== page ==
Hot stamping consists in the fusion and release of a special coating from a heat resistant carrier tape and its transfer onto the film. The stamping foil consists of a carrier tape(usually polyester film, glassine paper or cellulose film), a relief layer which is a wax that melts at a predetermined temperature, a metal or pigment coating and an adhesive layer which acts as the band between the imprint and the film surface. The foil is pressed onto the film by means of a heated male die which causes the release layer to melt and fuses the pigment to the film surface. Stamping foils can be made from a wide variety of different waxes, pigments, metals and adhesives and it is essential to inform the foil supplier of the plastics to be decorated so that he can supply the correct foil.
Fig. 3 : HOT STAMPING PROCESS
There are three variables which have to be considered in hot foil stamping, namely, temperature of the die, the contact pressure and the dwell time. These variables are all inter-related so that actual conditions for each polymer cannot be given. However, the normal temperature range is 100-225Â°C. The principle of hot foil stamping is shown in Figure 3. Fully automatic machines are available with speeds of from 500 to 5000 impressions per hour.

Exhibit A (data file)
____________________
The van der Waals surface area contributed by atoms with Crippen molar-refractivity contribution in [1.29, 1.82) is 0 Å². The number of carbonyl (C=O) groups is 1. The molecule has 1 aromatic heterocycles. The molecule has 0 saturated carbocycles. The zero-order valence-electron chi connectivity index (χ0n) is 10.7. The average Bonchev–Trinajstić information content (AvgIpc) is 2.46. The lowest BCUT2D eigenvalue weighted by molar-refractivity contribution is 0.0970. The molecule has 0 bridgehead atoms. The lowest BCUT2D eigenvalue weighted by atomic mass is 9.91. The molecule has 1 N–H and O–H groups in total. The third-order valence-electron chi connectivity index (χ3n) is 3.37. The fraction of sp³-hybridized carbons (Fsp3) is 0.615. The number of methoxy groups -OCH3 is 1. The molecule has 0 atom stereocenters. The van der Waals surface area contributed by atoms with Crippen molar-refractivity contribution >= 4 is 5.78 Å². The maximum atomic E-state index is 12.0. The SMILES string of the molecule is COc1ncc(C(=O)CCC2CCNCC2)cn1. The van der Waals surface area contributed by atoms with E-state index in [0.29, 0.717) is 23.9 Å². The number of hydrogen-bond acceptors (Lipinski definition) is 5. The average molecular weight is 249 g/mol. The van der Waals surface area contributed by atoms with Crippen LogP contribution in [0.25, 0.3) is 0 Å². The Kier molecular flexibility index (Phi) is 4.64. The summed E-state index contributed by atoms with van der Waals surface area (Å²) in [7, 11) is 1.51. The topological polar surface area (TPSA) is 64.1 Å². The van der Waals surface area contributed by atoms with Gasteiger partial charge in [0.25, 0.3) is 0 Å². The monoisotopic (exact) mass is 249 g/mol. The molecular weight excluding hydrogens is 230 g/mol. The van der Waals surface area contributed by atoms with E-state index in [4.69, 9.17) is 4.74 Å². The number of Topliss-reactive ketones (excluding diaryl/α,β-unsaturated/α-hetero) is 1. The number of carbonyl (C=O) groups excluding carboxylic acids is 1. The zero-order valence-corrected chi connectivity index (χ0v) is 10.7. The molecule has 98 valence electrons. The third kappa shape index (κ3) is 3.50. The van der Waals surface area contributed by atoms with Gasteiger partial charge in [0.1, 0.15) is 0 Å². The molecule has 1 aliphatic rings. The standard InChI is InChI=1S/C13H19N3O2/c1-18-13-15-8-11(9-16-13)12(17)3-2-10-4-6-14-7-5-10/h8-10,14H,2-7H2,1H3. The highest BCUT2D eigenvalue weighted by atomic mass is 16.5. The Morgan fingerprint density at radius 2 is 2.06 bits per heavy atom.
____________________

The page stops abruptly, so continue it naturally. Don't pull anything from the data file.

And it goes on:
Very good definition is obtainable but the method is not suitable for large areas of print. Other advantages are that the print is dry and can be handled immediately after printing and no pre-treating is required even with polypropylene and polyethylene. In addition, the print has good opacity and the finish can range from glossy to matt, with a good range of colours. In this respect it should be noted that hot foil stamping can achieve decorative effects unobtainable by other techniques (e.g. metallic finishes such as gold and aluminium). Apart from the disadvantage of restrictions on area of coverage, the major drawback is the relatively high cost.